BIISS JOURNAL, VOL. 33, NO. 4, October 2012

M. Ashique Rahman

TOWARDS A GLOBAL ARMS TRADE TREATY AND BANGLADESH: OPPORTUNITIES AND CHALLENGES AHEAD


Abstract

After all these years, it is frustrating to know that still, there exist no binding international standards to regulate, control and monitor the massive activities that fall within the boundaries of conventional arms transfers. The void left by the non-existence of any international binding standards engenders many consequences. They range from distressing global scenarios such as increasing armed conflicts and casualties, human rights violations to undesired arms transfers e.g., illicit trafficking in arms, arms transfers to conflict regions, to non-state actors as well as arms transfers even to countries undergoing arms embargoes. One of the main objectives of the paper, therefore, is to provide an analysis of the multifaceted need for a legally binding international arms trade treaty (ATT). While providing an overview of the content of the treaty, the paper also discusses the various challenges that the ATT process is experiencing especially due to the international community's unrelenting efforts to incorporate some crucial yet contentious provisions within the treaty framework. The paper also probes into the relevance of the treaty for Bangladesh. It is argued that since small arms proliferation constitutes serious socio-political and security concerns in Bangladesh, an ATT would yield handful benefits for the country. Nevertheless, as revealed in the paper it will also create new hurdles for Bangladesh in terms of fulfilling the treaty commitments.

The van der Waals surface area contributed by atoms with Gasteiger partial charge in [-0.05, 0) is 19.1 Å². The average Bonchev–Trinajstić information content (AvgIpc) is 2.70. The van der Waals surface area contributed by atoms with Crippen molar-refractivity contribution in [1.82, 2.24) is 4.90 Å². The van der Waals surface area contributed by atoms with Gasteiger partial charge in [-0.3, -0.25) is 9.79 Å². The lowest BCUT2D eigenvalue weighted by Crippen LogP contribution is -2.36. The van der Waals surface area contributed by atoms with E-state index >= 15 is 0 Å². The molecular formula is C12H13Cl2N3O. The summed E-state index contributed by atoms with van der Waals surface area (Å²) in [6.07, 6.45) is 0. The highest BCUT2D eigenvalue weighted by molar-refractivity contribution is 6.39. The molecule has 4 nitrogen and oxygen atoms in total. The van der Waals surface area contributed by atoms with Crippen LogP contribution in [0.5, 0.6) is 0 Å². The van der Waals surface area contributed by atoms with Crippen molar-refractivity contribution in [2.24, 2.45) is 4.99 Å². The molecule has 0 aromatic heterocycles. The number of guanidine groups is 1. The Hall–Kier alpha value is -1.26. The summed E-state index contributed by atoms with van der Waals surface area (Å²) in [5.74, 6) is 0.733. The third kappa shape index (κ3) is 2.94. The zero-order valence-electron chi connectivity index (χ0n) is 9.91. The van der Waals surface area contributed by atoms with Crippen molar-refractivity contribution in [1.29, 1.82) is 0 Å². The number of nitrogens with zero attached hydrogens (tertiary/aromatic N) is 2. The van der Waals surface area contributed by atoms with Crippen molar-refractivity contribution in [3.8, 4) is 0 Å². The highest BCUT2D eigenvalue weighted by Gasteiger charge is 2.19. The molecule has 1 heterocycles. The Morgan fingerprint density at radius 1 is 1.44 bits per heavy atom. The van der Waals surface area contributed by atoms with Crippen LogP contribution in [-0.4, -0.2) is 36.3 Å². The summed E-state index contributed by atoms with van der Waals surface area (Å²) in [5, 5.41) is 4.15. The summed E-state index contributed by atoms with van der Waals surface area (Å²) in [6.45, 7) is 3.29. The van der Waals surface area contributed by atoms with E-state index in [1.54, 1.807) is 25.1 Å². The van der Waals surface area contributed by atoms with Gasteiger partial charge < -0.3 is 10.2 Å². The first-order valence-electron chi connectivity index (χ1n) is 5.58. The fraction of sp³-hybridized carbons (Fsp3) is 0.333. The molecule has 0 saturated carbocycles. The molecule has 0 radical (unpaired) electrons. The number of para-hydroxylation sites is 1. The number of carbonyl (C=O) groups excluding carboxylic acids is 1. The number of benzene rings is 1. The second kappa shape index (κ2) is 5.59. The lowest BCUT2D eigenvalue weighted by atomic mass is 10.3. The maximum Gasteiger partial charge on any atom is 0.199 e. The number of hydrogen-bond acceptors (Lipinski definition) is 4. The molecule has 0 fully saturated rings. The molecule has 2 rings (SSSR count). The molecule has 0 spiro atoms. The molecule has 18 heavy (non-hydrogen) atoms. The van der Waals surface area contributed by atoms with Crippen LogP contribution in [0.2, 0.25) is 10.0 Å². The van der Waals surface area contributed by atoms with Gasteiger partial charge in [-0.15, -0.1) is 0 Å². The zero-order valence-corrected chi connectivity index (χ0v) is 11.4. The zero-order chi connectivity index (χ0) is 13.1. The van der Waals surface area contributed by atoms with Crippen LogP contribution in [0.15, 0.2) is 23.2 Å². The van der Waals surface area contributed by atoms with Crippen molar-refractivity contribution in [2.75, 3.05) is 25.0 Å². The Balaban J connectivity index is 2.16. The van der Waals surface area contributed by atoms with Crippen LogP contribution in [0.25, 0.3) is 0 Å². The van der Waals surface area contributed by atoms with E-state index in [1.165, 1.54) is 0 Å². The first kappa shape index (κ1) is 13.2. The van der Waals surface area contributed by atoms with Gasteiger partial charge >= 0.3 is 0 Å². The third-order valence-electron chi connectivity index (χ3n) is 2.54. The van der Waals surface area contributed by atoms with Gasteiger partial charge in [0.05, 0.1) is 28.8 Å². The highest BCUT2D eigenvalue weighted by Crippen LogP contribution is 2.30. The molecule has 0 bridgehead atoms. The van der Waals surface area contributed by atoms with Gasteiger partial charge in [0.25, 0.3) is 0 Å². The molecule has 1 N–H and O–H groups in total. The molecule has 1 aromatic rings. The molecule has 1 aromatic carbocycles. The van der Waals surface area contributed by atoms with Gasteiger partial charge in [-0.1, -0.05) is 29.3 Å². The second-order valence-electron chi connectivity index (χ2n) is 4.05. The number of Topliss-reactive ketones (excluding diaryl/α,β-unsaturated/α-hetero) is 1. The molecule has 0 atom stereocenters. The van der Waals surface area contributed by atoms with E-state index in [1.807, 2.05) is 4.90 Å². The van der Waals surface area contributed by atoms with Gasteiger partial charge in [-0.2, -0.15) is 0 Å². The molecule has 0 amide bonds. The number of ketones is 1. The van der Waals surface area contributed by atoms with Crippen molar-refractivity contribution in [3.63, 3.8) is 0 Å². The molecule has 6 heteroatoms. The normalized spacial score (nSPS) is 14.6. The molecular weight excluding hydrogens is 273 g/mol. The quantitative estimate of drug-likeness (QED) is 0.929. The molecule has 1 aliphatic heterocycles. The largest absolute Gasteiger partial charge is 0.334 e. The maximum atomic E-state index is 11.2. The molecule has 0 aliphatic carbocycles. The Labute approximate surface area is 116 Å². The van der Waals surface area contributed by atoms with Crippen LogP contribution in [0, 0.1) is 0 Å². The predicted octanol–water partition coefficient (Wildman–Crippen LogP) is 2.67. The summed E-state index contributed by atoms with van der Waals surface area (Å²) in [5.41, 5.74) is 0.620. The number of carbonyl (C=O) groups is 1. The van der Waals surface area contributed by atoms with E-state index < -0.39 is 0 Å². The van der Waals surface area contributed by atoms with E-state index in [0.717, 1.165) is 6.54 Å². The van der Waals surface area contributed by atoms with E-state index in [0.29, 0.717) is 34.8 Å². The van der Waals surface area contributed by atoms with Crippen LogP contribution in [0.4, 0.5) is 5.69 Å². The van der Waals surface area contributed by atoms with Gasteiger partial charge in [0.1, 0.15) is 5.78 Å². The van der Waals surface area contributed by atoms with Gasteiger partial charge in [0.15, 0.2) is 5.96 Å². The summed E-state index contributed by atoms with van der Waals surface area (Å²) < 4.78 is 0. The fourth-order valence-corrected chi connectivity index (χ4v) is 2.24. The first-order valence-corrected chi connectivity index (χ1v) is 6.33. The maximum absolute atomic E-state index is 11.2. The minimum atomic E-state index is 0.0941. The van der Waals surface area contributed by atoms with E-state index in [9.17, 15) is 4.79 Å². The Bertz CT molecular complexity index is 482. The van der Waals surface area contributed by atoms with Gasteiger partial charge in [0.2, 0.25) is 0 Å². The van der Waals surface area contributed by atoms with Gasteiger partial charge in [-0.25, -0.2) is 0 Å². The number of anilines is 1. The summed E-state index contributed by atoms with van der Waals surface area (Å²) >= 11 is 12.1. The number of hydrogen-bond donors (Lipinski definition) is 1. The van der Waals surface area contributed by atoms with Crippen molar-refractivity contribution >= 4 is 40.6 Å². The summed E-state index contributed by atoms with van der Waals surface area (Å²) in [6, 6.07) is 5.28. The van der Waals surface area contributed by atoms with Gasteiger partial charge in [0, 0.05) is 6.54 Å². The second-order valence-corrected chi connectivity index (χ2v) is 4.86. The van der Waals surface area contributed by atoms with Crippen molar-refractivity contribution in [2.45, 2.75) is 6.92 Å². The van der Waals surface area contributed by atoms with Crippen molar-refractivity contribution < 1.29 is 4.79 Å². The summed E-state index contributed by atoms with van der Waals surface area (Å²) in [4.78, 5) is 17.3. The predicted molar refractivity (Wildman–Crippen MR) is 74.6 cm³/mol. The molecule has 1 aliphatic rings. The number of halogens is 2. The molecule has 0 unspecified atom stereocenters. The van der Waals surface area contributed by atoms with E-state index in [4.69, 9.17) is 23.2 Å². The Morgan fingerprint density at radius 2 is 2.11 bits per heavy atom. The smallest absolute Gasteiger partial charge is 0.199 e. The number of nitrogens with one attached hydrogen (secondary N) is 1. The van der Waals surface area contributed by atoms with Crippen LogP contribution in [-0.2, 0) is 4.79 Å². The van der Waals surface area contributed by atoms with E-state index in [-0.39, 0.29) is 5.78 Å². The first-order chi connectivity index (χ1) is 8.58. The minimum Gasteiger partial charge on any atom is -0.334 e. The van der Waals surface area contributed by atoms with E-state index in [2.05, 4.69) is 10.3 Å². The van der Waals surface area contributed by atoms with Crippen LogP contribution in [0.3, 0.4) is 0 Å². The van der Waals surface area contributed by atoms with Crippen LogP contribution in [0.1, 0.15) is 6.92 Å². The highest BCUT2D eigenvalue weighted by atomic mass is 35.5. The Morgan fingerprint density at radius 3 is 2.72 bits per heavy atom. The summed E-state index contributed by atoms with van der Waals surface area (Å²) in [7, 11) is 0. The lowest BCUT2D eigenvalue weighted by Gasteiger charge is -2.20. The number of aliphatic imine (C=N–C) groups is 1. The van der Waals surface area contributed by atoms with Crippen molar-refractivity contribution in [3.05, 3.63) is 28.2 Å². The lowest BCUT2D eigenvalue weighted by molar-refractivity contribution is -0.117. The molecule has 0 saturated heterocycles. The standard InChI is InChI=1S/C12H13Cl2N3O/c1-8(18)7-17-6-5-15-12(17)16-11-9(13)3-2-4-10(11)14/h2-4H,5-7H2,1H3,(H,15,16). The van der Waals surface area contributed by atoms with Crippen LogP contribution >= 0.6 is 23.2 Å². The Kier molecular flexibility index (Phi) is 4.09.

M. Ashique Rahman is Research Fellow at Bangladesh Institute of International and Strategic Studies (BIISS), Dhaka, Bangladesh. His e-mail addresses are: ashique@biiss.org and ashique@fulbrightmail.org. This paper is based on a presentation, "Bangladesh and the Arms Trade Treaty", made by the author in a Roundtable Discussion on Arms Control in Bangladesh and the UN Arms Trade Treaty Conference, organised by Bangladesh Institute of International and Strategic Studies (BIISS) and Saferworld-Bangladesh on 11 July 2012, in Dhaka, Bangladesh.

© Bangladesh Institute of International and Strategic Studies (BIISS), 2012.


Syeda Rozana Rashid

INSURING AGAINST RISKS IN LABOUR MIGRATION: EXPERIENCES OF BANGLADESHIS AND POLICY IMPERATIVES

Abstract

Theorists who consider labour migration as a risk-sharing strategy often overlook the fact that migration may generate newer forms of risks of losing livelihood, land and capital. Unlike most wealthy countries, where risks to household income are minimised through credit markets or governmental programmes, in poor countries like Bangladesh, these institutional mechanisms for managing risks are imperfect, absent, or inaccessible to poor families. Private insurance policies are often beyond the means of most migrant households. Consequently, migrants rely heavily on the support of their extended family, friends and society when incur losses in migration. Nonetheless, these informal mechanisms of managing risk are neither guaranteed nor cost-free and they often require investment of remittances in economically unproductive cycles. It is within this context that the article investigates the nexus between migration-risk-insurance beyond its familiar analysis by New Economics of Labour Migration. It argues whether labour migration can serve as a risk-sharing strategy depending on designing and implementing a comprehensive insurance policy for the migrants to avoid anticipated risks. To this end, the article suggests forming a public-private-partnership, in which private sector will cover migrants with affordable insurance packages and the state will assume a greater facilitating, monitoring and coordinating role.